The island of Cyprus is partially visible among the clouds with the European Space Agency's Columbus module in the foreground in this image provided by NASA and taken April 8, 2010. Credit: Reuters/NASA/Handout

(Reuters) – A new EU-wide system to track satellites could help reduce collisions with orbiting space debris, crashes that cost operators millions and could knock out mobile and GPS networks.

The system, proposed by the European Union's executive, aims to help monitor dangerous space junk and alert satellite operators to collision risks ahead of time, the European Commission said on Friday.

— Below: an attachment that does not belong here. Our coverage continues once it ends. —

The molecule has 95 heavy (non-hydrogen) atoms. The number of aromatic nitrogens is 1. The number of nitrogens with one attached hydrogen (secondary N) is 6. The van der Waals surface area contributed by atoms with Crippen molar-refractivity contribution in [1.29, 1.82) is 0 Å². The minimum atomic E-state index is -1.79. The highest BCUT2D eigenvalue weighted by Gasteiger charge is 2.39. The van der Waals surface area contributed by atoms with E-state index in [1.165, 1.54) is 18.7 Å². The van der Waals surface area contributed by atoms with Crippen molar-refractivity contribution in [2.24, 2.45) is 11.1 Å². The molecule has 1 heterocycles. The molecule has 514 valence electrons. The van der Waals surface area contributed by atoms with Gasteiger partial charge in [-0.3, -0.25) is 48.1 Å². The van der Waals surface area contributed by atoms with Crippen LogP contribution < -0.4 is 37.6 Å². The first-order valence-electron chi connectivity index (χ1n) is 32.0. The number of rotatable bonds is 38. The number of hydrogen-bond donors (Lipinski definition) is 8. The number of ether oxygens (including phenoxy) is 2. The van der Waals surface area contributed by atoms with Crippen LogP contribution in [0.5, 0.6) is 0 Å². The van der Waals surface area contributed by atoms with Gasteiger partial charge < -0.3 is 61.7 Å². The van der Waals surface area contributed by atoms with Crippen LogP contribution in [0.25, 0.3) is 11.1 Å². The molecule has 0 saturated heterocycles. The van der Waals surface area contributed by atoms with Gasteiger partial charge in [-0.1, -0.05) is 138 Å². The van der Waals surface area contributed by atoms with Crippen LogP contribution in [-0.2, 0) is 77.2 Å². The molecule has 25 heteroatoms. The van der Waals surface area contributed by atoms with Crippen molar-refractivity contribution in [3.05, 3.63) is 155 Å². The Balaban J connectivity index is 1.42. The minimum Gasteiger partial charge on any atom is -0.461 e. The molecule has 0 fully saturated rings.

The EU could get a "big bang" for its buck, since last-minute course changes to satellites are estimated to cost operators 140 million euros ($183.03 million) each year, with that cost expected to rise over 10 years.

When satellites aren't able to move out of the way in time, impacts can damage delicate electronics and reduce their operational life. They can also disrupt mobile phone calls, cause flight cancellations and interfere with weather forecasts.

The proposal would help EU member states combine their space surveillance systems and encourage them to invest in new technology.

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